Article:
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Endangered

 

The artists were kept in cages. This was for their own good. The world had gotten really ugly, really fast, and the artists, generally, did not have the skills to survive. Most did not know how to shoot guns, for instance. Or how to make bombs out of soda bottles. The artists were a dying breed, in all honesty, which is why the government, along with a few wealthy do-gooders, put them in cages—nice cages—that resembled the artists’ natural habitats. One pen looked like a gallery opening, with wine, cheese, and water crackers restocked daily. Another featured dumpster couches paired with a threadbare oriental rug. Nude models were occasionally sent into the enclosures, which sometimes interested the artists, sometimes not. These habitats were all very thoughtful—top-of-the-line, really—and tailored to the artists’ individual needs. In fact, one could argue the environments were identical replications of how the artists lived in the wild, other than the glass walls installed for spectating.

Criticism of the artist preservation program was scant. When criticism did come, it came from little girls, mostly—who visited the zoo as the daughters of government officials and high-level bureaucrats and pop stars—who said the artists looked unhappy.

“He looks unhappy,” the little girls told their parents. “Why isn’t he painting? And why isn’t she sculpting? And why are those ones over there lying motionless and staring vacantly into space?”

It’s true, not all the artists took to art-making in captivity. Some, in fact, became quite ill. Of course, every effort was made to care for them. The artists were offered a spectrum of drugs, both medicinal and psychedelic. They were even issued awards, their names inked in bold letters across certificates and inscribed onto gold-plated plaques. Admittedly, there were still incidents involving paint fumes, belt buckles strapped to ceiling beams. But these incidents were considered normal artist behavior. In the wild, after all, the artists had often demonstrated melancholia.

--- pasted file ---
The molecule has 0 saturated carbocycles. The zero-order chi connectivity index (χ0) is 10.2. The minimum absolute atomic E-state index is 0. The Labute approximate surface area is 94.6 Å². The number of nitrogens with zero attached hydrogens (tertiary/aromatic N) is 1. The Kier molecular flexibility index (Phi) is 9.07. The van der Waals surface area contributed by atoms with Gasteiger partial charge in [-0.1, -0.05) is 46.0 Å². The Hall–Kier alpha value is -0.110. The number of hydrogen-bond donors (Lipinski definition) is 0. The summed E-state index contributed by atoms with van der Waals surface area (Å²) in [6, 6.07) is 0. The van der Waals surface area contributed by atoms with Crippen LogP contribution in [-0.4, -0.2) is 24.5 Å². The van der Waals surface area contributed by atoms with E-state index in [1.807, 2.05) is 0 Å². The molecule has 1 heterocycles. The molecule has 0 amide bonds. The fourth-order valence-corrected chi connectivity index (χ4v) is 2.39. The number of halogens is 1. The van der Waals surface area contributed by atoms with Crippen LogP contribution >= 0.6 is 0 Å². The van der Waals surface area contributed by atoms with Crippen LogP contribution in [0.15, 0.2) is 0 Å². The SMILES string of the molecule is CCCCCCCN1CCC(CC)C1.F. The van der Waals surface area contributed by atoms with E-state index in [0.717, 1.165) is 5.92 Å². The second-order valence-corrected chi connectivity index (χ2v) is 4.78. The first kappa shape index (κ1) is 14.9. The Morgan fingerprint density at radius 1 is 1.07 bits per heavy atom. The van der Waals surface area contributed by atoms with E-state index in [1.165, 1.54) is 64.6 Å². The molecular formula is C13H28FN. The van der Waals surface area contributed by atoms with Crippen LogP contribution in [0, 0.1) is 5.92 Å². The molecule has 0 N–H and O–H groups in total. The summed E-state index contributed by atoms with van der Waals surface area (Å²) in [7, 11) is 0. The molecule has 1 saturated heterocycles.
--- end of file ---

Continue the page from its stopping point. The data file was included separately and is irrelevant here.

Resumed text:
“Hush,” the parents told their little daughters. “The artist is fine. Watch quietly now. Do not knock on the glass. Do not disturb the artist. The artist is sleeping, see? Oh, look, the artist is awake—look, honey, look, look, look—oh, wait, never mind. Let’s go, honey, come quickly now.”

Did a few of the artists make strange faces at spectators? Did they masturbate in public view? Smear feces on the glass? Yes. But, again, this was considered normal artist behavior. The artists were naturally provocative, subject to unpredictable compulsions, chronic irrationality. This was why they required protection. This was why they needed further study. There was much about them we still didn’t know. There was much from them we felt we might learn.

Once—though the precise details regarding how remain undisclosed—an artist escaped. She got out of her enclosure, out into the streets, loose. She didn’t get far, of course, not with the security cameras and the helicopters and the live broadcasts. It was quite a show, actually. The video became a viral sensation. I remember gathering with other citizens to watch on a public screen. We all laughed about it, I think. Or at least we paid close attention. The video showed the artist running down a street while mothers called their children inside, while children pressed their faces against windows. The video showed the artist swerving sporadically, running as if looking for something—maybe a place she used to know—knocking over trashcans, ducking under shrubbery, before collapsing at the base of a barbed wire fence. Beyond the artist’s enclosure was, of course, another enclosure: the wall surrounding an upscale habitat for beautiful wives. And then beyond that wall, another wall. And beyond that another. Our world was a series of concentric pens. It was safer that way. It also meant there was nowhere for the artist to go.

And yet, how serene the artist looked, how ecstatic, flopped down onto her back and breathing heavily and gazing up at the sky. A satellite feed caught the moment—we could see her staring up, up at us, it seemed, as if we were gods—before the helicopters converged, the drones and the SWAT teams. Perhaps, in another life, it might have been her greatest work.

Allegra Hyde is the author of the story collection, Of This New World, which won the John Simmons Short Fiction Award. She has received two Pushcart Prizes, as well as fellowships and grants from The Elizabeth George Foundation, Jentel Arts, The Virginia G. Piper Center for Creative Writing, and the U.S. Fulbright Commission. She is currently in residence at the Montalvo Arts Center as a Lucas Literary Arts Fellow. For more about Allegra visit: www.allegrahyde.com [1].